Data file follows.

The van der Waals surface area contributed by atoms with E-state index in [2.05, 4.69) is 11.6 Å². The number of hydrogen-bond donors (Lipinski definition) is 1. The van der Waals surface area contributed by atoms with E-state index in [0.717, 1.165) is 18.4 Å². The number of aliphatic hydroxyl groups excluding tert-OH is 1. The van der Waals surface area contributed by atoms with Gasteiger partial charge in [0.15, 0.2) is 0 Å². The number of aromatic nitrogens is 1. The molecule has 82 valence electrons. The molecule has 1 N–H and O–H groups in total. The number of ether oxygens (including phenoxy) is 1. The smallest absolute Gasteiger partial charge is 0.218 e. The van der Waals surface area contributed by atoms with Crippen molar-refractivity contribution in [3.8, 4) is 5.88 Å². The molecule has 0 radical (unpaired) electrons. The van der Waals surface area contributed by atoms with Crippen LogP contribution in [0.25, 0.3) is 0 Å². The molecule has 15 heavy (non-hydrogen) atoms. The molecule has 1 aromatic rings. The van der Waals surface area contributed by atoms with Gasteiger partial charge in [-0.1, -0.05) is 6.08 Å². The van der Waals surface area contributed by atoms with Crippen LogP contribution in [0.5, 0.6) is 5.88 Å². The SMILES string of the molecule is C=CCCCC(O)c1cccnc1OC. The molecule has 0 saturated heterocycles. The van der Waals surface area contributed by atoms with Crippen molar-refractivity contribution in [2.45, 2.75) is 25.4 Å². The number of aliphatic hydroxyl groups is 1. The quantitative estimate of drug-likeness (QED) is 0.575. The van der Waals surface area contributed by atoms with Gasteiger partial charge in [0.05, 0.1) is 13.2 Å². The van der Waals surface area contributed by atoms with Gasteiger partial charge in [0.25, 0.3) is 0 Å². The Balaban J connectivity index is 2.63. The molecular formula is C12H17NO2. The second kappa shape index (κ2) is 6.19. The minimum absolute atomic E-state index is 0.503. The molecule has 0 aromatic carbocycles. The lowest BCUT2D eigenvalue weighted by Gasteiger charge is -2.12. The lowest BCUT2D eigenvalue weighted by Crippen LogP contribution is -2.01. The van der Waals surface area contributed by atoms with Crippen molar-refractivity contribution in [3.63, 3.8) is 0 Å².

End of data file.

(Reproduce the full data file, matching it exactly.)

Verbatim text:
The van der Waals surface area contributed by atoms with E-state index in [2.05, 4.69) is 11.6 Å². The number of hydrogen-bond donors (Lipinski definition) is 1. The van der Waals surface area contributed by atoms with E-state index in [0.717, 1.165) is 18.4 Å². The number of aliphatic hydroxyl groups excluding tert-OH is 1. The van der Waals surface area contributed by atoms with Gasteiger partial charge in [0.15, 0.2) is 0 Å². The number of aromatic nitrogens is 1. The molecule has 82 valence electrons. The molecule has 1 N–H and O–H groups in total. The number of ether oxygens (including phenoxy) is 1. The smallest absolute Gasteiger partial charge is 0.218 e. The van der Waals surface area contributed by atoms with Crippen molar-refractivity contribution in [3.8, 4) is 5.88 Å². The molecule has 0 radical (unpaired) electrons. The van der Waals surface area contributed by atoms with Crippen LogP contribution in [0.25, 0.3) is 0 Å². The molecule has 15 heavy (non-hydrogen) atoms. The molecule has 1 aromatic rings. The van der Waals surface area contributed by atoms with Gasteiger partial charge in [-0.1, -0.05) is 6.08 Å². The van der Waals surface area contributed by atoms with Crippen LogP contribution in [0.5, 0.6) is 5.88 Å². The SMILES string of the molecule is C=CCCCC(O)c1cccnc1OC. The molecule has 0 saturated heterocycles. The van der Waals surface area contributed by atoms with Crippen molar-refractivity contribution in [2.45, 2.75) is 25.4 Å². The number of aliphatic hydroxyl groups is 1. The quantitative estimate of drug-likeness (QED) is 0.575. The van der Waals surface area contributed by atoms with Gasteiger partial charge in [0.05, 0.1) is 13.2 Å². The van der Waals surface area contributed by atoms with Gasteiger partial charge in [0.25, 0.3) is 0 Å². The Balaban J connectivity index is 2.63. The molecular formula is C12H17NO2. The second kappa shape index (κ2) is 6.19. The minimum absolute atomic E-state index is 0.503. The molecule has 0 aromatic carbocycles. The lowest BCUT2D eigenvalue weighted by Gasteiger charge is -2.12. The lowest BCUT2D eigenvalue weighted by Crippen LogP contribution is -2.01. The van der Waals surface area contributed by atoms with Crippen molar-refractivity contribution in [3.63, 3.8) is 0 Å².